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How to Write a Good GRE Issue Essay


The GRE analytical writing measure is a component of the GRE designed to test your writing, reasoning and analytical skills. Thirty minutes of this test is reserved for writing a response to a particular issue during which you address your thoughts on the issue, state whether you agree with any recommendations provided in the writing prompt or analyze a policy. Test graders aren't testing you to see whether you come up with the right answer; you'll be graded on how well you develop and defend your ideas.

Sketch a brief outline of your essay detailing the main points you want to address.

Craft a thesis for your essay that gives a clear argument and directly answers the question posed in the test. For example, state clearly that you agree or disagree with the solution proposed and then give your most significant reason why. Take a strong stand on a topic rather than arguing both sides of it.

Outline your arguments or analysis in each paragraph of the essay, addressing a specific sub-point of your argument. Give each paragraph a mini-thesis. Ensure that all content in your essay relates to and supports the thesis. Give specific, concrete examples whenever possible; you don't need to cite facts and figures, but you can cite real-world historical examples.

Close your essay with a conclusion that emphasizes your primary thesis and outlines any future actions. For example, if you're discussing the death penalty, you could close your essay by making policy recommendations based upon your central argument.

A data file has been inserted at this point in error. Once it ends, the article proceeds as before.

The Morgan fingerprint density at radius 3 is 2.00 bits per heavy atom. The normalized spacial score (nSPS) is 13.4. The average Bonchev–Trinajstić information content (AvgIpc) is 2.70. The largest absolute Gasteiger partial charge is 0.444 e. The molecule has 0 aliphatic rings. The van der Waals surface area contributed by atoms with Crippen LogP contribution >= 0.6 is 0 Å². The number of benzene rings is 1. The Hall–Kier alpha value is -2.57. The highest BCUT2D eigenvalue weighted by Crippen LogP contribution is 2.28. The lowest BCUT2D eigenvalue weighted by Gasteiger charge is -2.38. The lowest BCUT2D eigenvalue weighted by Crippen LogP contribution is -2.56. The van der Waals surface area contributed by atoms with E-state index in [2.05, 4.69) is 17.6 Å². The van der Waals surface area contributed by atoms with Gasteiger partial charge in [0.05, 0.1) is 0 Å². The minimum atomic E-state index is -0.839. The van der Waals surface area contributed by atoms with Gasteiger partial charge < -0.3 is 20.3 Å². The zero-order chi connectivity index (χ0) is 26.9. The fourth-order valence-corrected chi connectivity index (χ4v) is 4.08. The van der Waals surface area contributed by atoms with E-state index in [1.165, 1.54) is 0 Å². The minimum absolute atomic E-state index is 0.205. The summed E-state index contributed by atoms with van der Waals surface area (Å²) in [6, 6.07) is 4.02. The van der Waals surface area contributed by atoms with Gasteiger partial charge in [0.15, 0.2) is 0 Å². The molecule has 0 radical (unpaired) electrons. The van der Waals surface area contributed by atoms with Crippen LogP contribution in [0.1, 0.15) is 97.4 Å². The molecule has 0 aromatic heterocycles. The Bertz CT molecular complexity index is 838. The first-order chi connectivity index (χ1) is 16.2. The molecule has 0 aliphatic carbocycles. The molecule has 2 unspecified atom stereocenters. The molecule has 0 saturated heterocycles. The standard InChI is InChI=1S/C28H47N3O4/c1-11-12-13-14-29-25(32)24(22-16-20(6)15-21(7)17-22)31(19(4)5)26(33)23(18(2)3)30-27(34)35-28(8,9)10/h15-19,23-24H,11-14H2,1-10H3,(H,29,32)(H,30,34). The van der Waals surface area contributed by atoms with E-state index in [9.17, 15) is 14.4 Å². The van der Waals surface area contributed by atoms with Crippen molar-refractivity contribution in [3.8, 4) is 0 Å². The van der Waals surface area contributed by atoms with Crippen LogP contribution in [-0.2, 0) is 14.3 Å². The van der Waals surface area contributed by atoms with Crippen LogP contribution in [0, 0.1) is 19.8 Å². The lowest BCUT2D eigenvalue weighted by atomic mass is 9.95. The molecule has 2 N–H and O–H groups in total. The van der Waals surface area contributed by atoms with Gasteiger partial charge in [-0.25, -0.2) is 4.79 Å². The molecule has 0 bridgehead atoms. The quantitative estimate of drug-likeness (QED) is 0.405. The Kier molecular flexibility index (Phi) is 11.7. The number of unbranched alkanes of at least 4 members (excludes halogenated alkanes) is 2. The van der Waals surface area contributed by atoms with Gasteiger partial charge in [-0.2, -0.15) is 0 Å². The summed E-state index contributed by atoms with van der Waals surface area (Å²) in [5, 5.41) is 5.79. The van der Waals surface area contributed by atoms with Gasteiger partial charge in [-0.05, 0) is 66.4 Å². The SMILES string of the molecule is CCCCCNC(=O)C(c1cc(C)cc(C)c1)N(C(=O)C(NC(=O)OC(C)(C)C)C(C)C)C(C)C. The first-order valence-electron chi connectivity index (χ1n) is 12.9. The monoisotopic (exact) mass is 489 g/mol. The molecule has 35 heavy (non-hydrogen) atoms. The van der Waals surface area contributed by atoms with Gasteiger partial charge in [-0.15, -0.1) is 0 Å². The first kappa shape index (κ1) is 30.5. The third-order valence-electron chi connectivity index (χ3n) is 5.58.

Check your essay for grammar and spelling, if you have any remaining time. Replace any passive voice or passive sentence construction with strong, declarative sentences that make your positions clear.

Tip
  • Practice writing issue essays in a quiet room -- timed for 30 minutes -- several times before you take the test. Being prepared for test-taking conditions and time constraints can help you write a better essay.
About the Author

Van Thompson is an attorney and writer. A former martial arts instructor, he holds bachelor's degrees in music and computer science from Westchester University, and a juris doctor from Georgia State University. He is the recipient of numerous writing awards, including a 2009 CALI Legal Writing Award.

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